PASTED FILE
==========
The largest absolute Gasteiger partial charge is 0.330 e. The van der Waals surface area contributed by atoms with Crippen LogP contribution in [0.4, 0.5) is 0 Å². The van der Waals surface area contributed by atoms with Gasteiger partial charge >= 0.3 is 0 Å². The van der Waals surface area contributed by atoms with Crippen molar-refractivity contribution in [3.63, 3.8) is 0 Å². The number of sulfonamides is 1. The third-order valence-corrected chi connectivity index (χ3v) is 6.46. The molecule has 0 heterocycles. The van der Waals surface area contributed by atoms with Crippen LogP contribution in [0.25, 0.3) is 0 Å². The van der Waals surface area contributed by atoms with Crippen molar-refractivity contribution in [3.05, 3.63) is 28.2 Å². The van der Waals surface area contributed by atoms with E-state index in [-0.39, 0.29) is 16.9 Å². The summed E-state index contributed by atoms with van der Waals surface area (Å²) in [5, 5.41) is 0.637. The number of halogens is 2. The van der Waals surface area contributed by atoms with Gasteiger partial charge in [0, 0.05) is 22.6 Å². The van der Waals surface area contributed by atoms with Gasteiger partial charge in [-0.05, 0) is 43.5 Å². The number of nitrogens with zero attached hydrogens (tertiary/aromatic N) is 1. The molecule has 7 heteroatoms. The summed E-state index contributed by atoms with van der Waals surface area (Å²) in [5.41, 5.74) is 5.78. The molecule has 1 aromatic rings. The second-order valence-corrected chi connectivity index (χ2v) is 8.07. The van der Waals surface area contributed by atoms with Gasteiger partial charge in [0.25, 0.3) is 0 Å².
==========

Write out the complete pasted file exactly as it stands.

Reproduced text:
The largest absolute Gasteiger partial charge is 0.330 e. The van der Waals surface area contributed by atoms with Crippen LogP contribution in [0.4, 0.5) is 0 Å². The van der Waals surface area contributed by atoms with Gasteiger partial charge >= 0.3 is 0 Å². The van der Waals surface area contributed by atoms with Crippen molar-refractivity contribution in [3.63, 3.8) is 0 Å². The number of sulfonamides is 1. The third-order valence-corrected chi connectivity index (χ3v) is 6.46. The molecule has 0 heterocycles. The van der Waals surface area contributed by atoms with Crippen LogP contribution in [0.25, 0.3) is 0 Å². The van der Waals surface area contributed by atoms with Crippen molar-refractivity contribution in [3.05, 3.63) is 28.2 Å². The van der Waals surface area contributed by atoms with E-state index in [-0.39, 0.29) is 16.9 Å². The summed E-state index contributed by atoms with van der Waals surface area (Å²) in [5, 5.41) is 0.637. The number of halogens is 2. The van der Waals surface area contributed by atoms with Gasteiger partial charge in [0, 0.05) is 22.6 Å². The van der Waals surface area contributed by atoms with Gasteiger partial charge in [-0.05, 0) is 43.5 Å². The number of nitrogens with zero attached hydrogens (tertiary/aromatic N) is 1. The molecule has 7 heteroatoms. The summed E-state index contributed by atoms with van der Waals surface area (Å²) in [5.41, 5.74) is 5.78. The molecule has 1 aromatic rings. The second-order valence-corrected chi connectivity index (χ2v) is 8.07. The van der Waals surface area contributed by atoms with Gasteiger partial charge in [0.25, 0.3) is 0 Å².